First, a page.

Winemaker Tres Goetting blended all five Bordeaux varietals grown at Stagecoach Vineyards for the Krupp Brothers Ringo Kid, a satisfying long, long drink of wine. The taste of ripe black fruit dominated, although the mineral qualities of this acclaimed vineyard were evident, too. With an $8,000 price tag, this outstanding blend is going to New Jersey as well.

Fruit for Premiere newcomers Henry and Olga Patland’s lot also came from Stagecoach Vineyard. And here’s consulting winemaker Jay Buoncristiani showing the exceptional layers of cherry, chocolate and cassis evident in this big but elegant wine. Dense with persistent ripe fruit from entry to finish. The 5-case lot brought a top bid of $6,000.

The only reason winemaker Frederic Delivert didn’t add malbec to the Martin Estate lot is because “I don’t have any.” Yet his collaboration with master sommelier Gilles de Chambure resulted in a rich, velvety blend of cabernet sauvignon (81 percent), merlot (12 percent), petit verdot (6 percent) and cabernet franc (1 percent). A wine with finesse, it has plenty of deep, dark berry flavor. The successful bidder paid $10,000 for the

5-case lot.

Winemaker Nate Weis produced a heady blend of cabernet sauvignon (85 percent) and malbec (15 percent) for the elegant Antinori estate’s 2009 Antica cabernet sauvignon lot — a dense wine with staying power. This is a wine for aging. I guess that’s why Napa’s Bounty Hunter paid $14,000 for the 10 case lot.

Tim Mondavi offered attendees “a glimpse of the future” of Continuum wines. His auction blend consisted of fruit harvested on Pritchard Hill, from well established and new vines. Cabernet sauvignon (63 percent), merlot (15 percent), cabernet franc (11 percent) and petit verdot (11 percent) blended into an elegant expression of the place the Mondavi family now calls home. The 5-case lot received a high bid of $24,000.

Winemaker Ken Bernards’ beguiling blend of Coombsville syrah (65 percent) and cabernet sauvignon (35 percent) for Porter Family Vineyards resulted in a rich, ripe, refined expression of both grapes. Lush, drinkable now, the 5-case lot went for $6,000.

Another Premiere debut tantalized this taster. Rolando Herrera crafted a tasty 2009 cabernet sauvignon, “with a kiss of malbec,” for the Gishizky family’s Spotted Owl Vineyards. Sweet, ripe fruit in a well-balanced offering with exceptional mid-palate and length, the 5-case wine lot went to Arkansas after a winning bid of $8,000. Never thought I’d get to Arkansas, but ...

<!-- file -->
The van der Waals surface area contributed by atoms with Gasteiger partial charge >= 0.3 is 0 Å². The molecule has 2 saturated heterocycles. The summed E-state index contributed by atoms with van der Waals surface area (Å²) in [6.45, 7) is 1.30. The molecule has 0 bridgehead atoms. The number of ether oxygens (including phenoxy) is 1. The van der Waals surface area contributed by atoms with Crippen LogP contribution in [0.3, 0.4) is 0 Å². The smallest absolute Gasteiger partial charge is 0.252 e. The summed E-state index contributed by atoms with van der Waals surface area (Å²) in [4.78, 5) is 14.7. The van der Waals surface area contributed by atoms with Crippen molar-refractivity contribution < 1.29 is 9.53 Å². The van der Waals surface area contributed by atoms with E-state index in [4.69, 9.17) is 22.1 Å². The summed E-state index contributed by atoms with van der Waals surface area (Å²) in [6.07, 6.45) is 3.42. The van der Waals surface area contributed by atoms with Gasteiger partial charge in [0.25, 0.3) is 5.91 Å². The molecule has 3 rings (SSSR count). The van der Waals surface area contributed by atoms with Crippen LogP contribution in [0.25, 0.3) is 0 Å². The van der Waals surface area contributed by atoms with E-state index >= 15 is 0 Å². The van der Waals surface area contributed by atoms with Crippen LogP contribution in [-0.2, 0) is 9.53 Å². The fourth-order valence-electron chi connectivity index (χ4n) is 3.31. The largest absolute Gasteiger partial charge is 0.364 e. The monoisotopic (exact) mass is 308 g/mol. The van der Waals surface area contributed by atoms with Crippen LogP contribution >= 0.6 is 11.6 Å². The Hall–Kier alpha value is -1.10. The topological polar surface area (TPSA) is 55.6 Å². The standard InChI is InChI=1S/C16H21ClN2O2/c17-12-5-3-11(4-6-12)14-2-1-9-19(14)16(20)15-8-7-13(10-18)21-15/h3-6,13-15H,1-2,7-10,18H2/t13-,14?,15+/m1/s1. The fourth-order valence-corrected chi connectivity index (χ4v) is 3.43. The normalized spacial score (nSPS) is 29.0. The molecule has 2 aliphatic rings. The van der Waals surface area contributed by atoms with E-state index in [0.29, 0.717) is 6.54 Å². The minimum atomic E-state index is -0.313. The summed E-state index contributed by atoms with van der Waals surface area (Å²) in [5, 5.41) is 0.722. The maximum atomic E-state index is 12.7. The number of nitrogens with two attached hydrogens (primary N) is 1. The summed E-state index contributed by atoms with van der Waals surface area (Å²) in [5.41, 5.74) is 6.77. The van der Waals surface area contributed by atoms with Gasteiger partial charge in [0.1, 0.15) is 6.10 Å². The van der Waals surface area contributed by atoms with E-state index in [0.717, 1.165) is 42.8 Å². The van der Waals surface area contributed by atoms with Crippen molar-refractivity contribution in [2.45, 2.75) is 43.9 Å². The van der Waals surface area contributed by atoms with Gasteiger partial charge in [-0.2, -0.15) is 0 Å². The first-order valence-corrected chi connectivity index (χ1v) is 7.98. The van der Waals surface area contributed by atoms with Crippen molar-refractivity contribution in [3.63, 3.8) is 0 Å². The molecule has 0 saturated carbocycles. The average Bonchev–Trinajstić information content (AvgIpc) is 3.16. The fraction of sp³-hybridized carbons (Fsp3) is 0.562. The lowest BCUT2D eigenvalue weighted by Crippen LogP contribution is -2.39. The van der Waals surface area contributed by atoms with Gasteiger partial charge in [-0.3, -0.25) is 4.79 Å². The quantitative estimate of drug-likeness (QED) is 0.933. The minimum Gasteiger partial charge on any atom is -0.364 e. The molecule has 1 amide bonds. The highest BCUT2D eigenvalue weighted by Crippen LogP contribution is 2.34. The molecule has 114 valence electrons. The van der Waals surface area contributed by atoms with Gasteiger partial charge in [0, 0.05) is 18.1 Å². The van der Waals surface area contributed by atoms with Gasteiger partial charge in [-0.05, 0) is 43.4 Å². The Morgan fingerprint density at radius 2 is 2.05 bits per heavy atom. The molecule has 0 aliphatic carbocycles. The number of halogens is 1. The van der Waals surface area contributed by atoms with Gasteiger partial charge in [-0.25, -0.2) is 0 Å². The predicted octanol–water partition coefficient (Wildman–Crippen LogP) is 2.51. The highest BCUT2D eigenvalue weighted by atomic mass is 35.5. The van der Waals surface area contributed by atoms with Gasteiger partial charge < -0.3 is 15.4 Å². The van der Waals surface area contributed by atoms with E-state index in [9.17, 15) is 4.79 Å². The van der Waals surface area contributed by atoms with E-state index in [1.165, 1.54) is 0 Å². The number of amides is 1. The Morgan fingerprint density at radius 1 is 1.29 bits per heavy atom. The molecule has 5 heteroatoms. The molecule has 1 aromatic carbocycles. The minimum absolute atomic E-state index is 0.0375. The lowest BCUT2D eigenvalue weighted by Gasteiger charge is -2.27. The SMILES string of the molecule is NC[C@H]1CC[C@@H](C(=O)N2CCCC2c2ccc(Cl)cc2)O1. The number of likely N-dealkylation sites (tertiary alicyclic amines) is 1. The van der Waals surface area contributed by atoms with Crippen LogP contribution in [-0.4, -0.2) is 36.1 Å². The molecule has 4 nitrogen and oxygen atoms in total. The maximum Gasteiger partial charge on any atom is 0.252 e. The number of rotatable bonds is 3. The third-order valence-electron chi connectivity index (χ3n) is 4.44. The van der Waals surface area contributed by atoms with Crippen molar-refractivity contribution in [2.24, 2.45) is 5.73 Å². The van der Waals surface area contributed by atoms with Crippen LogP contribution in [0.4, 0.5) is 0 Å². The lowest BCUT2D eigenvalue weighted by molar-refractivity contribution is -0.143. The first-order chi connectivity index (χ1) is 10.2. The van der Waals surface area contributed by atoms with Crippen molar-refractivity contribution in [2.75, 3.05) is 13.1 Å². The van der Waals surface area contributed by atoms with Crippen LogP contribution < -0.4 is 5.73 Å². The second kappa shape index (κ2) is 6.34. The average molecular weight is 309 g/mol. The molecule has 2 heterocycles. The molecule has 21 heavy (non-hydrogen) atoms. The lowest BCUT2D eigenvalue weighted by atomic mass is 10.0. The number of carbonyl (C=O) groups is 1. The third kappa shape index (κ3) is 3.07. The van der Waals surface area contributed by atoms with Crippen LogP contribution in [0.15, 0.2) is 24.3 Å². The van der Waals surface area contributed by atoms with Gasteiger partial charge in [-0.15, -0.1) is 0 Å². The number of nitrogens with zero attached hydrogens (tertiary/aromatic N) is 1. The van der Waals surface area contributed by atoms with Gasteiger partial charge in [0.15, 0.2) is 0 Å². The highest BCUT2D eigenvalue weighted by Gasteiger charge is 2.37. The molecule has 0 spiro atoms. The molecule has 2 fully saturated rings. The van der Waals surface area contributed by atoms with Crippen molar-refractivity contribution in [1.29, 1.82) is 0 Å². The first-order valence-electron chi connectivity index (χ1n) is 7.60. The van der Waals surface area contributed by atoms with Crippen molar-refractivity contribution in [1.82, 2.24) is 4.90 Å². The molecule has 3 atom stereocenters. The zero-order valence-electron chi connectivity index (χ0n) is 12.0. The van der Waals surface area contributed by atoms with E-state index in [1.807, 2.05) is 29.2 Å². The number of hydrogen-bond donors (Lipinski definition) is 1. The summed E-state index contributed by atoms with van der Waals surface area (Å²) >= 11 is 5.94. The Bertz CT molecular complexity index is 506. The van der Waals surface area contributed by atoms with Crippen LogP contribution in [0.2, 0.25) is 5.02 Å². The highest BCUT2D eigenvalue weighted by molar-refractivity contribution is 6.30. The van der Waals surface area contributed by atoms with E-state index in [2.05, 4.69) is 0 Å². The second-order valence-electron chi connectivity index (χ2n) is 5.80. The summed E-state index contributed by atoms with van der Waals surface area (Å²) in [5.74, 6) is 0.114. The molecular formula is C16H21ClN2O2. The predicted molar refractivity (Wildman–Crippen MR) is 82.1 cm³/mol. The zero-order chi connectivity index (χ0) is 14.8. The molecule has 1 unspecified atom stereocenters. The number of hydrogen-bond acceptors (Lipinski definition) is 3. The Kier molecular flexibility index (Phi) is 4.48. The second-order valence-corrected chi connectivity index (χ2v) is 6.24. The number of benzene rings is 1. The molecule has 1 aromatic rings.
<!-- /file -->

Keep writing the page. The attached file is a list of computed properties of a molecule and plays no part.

Aaron Pott came up with another yummy blend (80 percent merlot, 15 percent cabernet franc, 5 percent cabernet sauvignon) for Blackbird Vineyards 5-case lot. Loads of black cherries and blackberries from start to finish. Always a lush, elegant blend from the “Bird” clan. Cinq Cas is just delicious. The gang from New Jersey thought so, too, and offered a high bid of $17,000 for 5 cases.

Other wines we enjoyed:

• Detert Family Vineyards 2009 cabernet franc, the Garrett brothers never disappoint, here a 100 percent cab franc offered layers of fruit, spice and chocolate in a concentrated wine from 32-year-old vines. 5 cases, $8,000.

• Benessere Last Man Standing, a blend of sangiovese (37 percent) and cabernet sauvignon

(57 percent) with 5 percent petite sirah “to smooth it out,” said once-retired winemaker Jack Stuart. A lovely integrated blend.

20 cases, $7,000.

• Meteor Vineyard, a blend of Coombsville cabernet sauvignon (78 percent) and petit verdot (22 percent) by Dawnine Dyer. A lush expression of these Bordeaux varietals from a temperate/cool clime. A richly textured blend. 5 cases, $16,000.

• Tres Sabores 2009 Petite Sirah, the first bottling of this varietal from an old established Calistoga vineyard, juicy, soft on the palate, fun and fresh, olives, black fruit and spice. A great wine from Julie Johnson, 5 cases, $6,000.

All of the information about the wines, including top bids and successful bidders, from the 2010 and 2011 Premiere Napa Valley auctions can be obtained by logging onto premierenapawines.com.

Copyright 2015 Napa Valley Register. All rights reserved. This material may not be published, broadcast, rewritten or redistributed.